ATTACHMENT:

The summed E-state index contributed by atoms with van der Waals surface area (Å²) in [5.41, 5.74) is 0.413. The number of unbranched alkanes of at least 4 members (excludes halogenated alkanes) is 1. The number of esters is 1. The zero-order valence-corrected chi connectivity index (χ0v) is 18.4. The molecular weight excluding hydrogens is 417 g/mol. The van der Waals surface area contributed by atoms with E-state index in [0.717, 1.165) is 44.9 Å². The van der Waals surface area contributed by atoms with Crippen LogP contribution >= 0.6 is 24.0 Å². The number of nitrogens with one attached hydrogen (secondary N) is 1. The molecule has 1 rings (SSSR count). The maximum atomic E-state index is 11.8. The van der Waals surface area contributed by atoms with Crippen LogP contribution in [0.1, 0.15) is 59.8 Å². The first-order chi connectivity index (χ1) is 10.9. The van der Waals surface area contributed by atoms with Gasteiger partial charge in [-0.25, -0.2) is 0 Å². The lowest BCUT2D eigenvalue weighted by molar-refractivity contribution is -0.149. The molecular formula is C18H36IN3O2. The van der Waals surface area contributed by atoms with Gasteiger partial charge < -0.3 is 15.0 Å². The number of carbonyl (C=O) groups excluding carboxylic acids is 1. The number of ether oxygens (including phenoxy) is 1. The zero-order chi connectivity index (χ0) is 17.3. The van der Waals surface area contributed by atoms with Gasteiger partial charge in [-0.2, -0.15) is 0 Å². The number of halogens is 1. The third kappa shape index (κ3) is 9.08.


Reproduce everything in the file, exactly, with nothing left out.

The summed E-state index contributed by atoms with van der Waals surface area (Å²) in [5.41, 5.74) is 0.413. The number of unbranched alkanes of at least 4 members (excludes halogenated alkanes) is 1. The number of esters is 1. The zero-order valence-corrected chi connectivity index (χ0v) is 18.4. The molecular weight excluding hydrogens is 417 g/mol. The van der Waals surface area contributed by atoms with E-state index in [0.717, 1.165) is 44.9 Å². The van der Waals surface area contributed by atoms with Crippen LogP contribution >= 0.6 is 24.0 Å². The number of nitrogens with one attached hydrogen (secondary N) is 1. The molecule has 1 rings (SSSR count). The maximum atomic E-state index is 11.8. The van der Waals surface area contributed by atoms with Crippen LogP contribution in [0.1, 0.15) is 59.8 Å². The first-order chi connectivity index (χ1) is 10.9. The van der Waals surface area contributed by atoms with Gasteiger partial charge in [-0.25, -0.2) is 0 Å². The lowest BCUT2D eigenvalue weighted by molar-refractivity contribution is -0.149. The molecular formula is C18H36IN3O2. The van der Waals surface area contributed by atoms with Gasteiger partial charge < -0.3 is 15.0 Å². The number of carbonyl (C=O) groups excluding carboxylic acids is 1. The number of ether oxygens (including phenoxy) is 1. The zero-order chi connectivity index (χ0) is 17.3. The van der Waals surface area contributed by atoms with Gasteiger partial charge in [-0.2, -0.15) is 0 Å². The number of halogens is 1. The third kappa shape index (κ3) is 9.08.